The media’s obsession with deep-fried weird foods reflects a society fixated on consumption

The last few days has seen this year’s two-day cycle of stories about deep-fried food at state fairs.  For the past several years, virtually all national and much local coverage of state fairs has reduced to a gee-whiz feature on some new recipe to dip in batter and then deep-fry an unexpected common food or, as is often the case, food product.  

This year’s batter-dipped-and-deep-fried morsel is deep fried Kool-Aid”; last year it was deep fried beer. 

Some other foods that have been given the deep fried treatment at state fairs in recent years include cookie dough, butter, a banana split, peanut-butter-jelly-and-banana sandwich, pork chop, margarita, Twinkies (giving new life to the Twinkie defense: “I got indigestion, so I killed them”), cheese steak, corn on the cob, Klondike Bars (what would you do?), Snickers bar, Oreos, Girl Scout cookies, avocados and fresh peaches.  Perhaps the most Byzantine concoction is to deep fry two donuts with a piece of chicken sandwiched between them!!! 

Many of these food products come from the kitchen of a 300-pound food entrepreneur named Charlie Boghosian who sets up food booths at 400 state fairs and other festivals throughout the year.

To a large degree, the media has replaced coverage of state fairs with coverage of other types of large summer gatherings such as music festivals.  And yet that one round of national and local news stories on state fairs perseveres, but now it’s always on the same topic: deep-fried food. 

Nothing about 4H contests, butter sculpting, auto races, hoe-downs, horse shows, cowboy and agricultural exhibitions, amusement park rides, petting zoos, penny arcades, local bands, parades, craft sales, baking competitions or any of the other stuff I remember from the last state fair I attended some 25 years ago.   Beyond what the fair offers, there are all kinds of ways the media could cover state fairs on the national level, including noting long-term trends, i.e., that they are smaller and less important than they used to be, and to a large degree offer a homogeneity of entertainments, in part thanks to national vendors such as Charlie Boghosian. 

But no trend stories, either.  It’s all about the deep-fried food.

The media covers each year’s deep-fried fancy with a combination of prurient voyeurism and accident-gawking, all delivered with the kind of irony that says, “I’m both kidding and not kidding.”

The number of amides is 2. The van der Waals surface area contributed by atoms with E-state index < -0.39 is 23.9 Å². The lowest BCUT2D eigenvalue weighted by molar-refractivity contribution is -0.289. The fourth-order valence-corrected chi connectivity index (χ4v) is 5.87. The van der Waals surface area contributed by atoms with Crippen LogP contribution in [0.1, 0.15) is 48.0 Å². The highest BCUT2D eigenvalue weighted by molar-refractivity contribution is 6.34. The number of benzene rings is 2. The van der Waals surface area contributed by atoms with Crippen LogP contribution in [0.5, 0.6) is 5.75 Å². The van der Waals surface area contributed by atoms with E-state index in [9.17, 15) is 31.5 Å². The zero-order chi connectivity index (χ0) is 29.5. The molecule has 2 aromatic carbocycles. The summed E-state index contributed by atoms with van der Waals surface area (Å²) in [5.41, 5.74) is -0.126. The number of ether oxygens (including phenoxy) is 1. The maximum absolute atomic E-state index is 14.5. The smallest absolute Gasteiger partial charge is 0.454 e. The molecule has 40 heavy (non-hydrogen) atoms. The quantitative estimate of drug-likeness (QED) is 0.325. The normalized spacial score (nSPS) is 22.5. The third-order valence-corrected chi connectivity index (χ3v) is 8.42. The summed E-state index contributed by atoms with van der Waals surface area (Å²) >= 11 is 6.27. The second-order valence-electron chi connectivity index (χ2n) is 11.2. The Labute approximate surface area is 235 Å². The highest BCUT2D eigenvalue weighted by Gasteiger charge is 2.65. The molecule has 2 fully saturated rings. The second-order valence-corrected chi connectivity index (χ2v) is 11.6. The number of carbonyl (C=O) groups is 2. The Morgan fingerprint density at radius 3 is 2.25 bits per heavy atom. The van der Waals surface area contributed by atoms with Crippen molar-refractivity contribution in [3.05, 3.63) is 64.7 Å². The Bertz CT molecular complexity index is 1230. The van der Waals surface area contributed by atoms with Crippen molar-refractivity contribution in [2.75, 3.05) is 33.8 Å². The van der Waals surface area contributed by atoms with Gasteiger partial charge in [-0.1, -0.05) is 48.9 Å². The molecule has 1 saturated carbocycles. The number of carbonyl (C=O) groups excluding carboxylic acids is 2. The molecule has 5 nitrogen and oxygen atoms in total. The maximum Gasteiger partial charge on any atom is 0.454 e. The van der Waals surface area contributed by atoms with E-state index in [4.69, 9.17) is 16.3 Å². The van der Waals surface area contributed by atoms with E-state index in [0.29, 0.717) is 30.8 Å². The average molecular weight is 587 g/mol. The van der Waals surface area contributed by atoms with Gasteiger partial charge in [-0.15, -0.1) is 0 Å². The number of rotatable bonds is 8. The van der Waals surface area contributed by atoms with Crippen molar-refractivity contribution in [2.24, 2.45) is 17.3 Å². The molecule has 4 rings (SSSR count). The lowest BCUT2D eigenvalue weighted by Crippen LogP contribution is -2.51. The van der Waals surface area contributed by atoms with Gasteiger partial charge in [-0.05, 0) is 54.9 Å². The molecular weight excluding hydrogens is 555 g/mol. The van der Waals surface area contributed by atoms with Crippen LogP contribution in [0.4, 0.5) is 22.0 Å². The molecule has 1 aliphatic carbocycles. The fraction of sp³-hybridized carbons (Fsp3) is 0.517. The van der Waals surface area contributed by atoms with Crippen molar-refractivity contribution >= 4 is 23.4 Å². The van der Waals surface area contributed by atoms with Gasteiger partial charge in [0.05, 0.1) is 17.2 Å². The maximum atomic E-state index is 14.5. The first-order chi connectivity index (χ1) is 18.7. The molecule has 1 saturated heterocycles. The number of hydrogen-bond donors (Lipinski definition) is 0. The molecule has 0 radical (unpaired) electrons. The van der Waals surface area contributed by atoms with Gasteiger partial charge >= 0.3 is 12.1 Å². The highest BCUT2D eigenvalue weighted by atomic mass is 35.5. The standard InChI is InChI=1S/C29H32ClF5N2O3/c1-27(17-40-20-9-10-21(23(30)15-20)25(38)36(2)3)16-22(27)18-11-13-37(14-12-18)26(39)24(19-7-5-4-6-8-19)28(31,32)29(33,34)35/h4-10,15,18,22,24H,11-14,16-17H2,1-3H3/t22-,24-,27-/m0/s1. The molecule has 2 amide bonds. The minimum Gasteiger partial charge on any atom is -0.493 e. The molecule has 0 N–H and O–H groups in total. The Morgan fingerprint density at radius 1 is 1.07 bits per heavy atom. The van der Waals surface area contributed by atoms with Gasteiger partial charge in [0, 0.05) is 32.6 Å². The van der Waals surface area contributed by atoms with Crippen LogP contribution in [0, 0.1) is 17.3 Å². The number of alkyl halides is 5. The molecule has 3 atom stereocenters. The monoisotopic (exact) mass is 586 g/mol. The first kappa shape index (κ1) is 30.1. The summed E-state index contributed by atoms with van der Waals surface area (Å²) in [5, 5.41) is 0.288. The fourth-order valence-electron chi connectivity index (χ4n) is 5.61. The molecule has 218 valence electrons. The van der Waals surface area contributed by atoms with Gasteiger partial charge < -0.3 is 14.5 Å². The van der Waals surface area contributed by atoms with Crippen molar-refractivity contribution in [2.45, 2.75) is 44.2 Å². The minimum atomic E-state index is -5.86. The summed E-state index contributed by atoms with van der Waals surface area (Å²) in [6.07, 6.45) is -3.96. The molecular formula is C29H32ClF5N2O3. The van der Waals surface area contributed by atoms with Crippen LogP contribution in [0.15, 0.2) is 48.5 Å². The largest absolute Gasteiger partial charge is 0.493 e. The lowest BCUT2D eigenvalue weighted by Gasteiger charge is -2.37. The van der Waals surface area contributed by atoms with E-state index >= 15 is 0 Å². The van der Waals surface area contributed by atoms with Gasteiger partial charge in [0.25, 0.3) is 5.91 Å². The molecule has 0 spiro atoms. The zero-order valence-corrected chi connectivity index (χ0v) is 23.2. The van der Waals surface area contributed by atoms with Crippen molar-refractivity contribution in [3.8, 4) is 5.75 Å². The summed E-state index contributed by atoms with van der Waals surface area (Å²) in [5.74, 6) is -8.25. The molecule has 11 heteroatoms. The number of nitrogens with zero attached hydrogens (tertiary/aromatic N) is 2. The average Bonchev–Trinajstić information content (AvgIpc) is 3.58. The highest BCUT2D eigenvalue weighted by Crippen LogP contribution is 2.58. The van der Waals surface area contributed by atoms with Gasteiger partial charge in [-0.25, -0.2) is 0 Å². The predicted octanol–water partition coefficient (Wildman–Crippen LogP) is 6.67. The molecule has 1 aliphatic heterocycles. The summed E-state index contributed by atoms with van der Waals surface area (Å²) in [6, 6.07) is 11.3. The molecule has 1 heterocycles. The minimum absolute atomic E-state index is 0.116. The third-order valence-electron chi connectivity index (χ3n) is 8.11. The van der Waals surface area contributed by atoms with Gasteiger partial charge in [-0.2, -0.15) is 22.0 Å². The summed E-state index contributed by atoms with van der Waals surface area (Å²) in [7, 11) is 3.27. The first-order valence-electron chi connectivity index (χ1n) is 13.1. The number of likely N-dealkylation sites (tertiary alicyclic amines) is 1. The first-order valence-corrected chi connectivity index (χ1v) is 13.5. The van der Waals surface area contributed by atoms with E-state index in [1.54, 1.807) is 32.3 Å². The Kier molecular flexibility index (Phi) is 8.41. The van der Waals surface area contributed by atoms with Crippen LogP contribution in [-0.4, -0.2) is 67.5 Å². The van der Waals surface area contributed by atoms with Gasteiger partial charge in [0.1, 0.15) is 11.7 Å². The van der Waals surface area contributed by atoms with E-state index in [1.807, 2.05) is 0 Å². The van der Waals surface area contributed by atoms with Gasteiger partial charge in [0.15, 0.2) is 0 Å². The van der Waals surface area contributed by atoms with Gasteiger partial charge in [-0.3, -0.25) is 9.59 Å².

All of the articles assume that these foods are popular without question and take it for granted that we now associate summer fairs with deep-fried weird food.  Few speculate as to why, and those who do all contrast the eating of the deep-fried fancy with some virtuous ideal of food consumption. Some examples:

  • “Many, though, relish in the experience of sinking their teeth into something so utterly unhealthy in complete rebellion against doctors’ orders and societal pressures to eat fresh vegetables and low-fat foods.”
  • “In a nation where every meal can sometimes seem a celebratory indulgence, the State Fair is a chance for Americans to drop all pretence of restraint and really make pigs of themselves.”
  • “But there’s something really unsettling about a food that consists of taking a chemically flavored powder and adding more and more unhealthy layers around it. Am I crazy? Have I been watching too much Jamie Oliver?”

In the last case, the writer’s worry about the health implications of consuming deep-fried Kool-Aid becomes a symbol of her own assumed nutritional elitism, which takes the bite out of her scolding;. Am I crazy? Have I been watching too much Jamie Oliver? After questioning the healthiness of it all, she challenges her credentials to pose such a question since she’s a heath nut who watches Jamie Oliver.  The anti-elitist (and therefore American) joys of anti-nutrition are suggested in one unspoken belch of subtext.

What’s most interesting is that all of these comments are variations on the “guilty pleasure” theme which dominates advertising for high-end junk food and desserts.  In this case, the guilty pleasure is slumming at the fair. 

For both sophisticated dark chocolate and down-market deep-fried Twinkies, advertising and media coverage sell the same concept, “guilty pleasure.”  For so-called diet food products, the theme morphs into “guiltless pleasure,” but the underlying thought process is the same.  Whether you feel like crap or are having a great time, you deserve to have something to eat.   Even if it does make you feel a little guilty.  After all, guilt is just another emotion that the Great American Instant Gratification Machine can help you assuage through consumption—perhaps some shopping, and maybe a little something more to eat.


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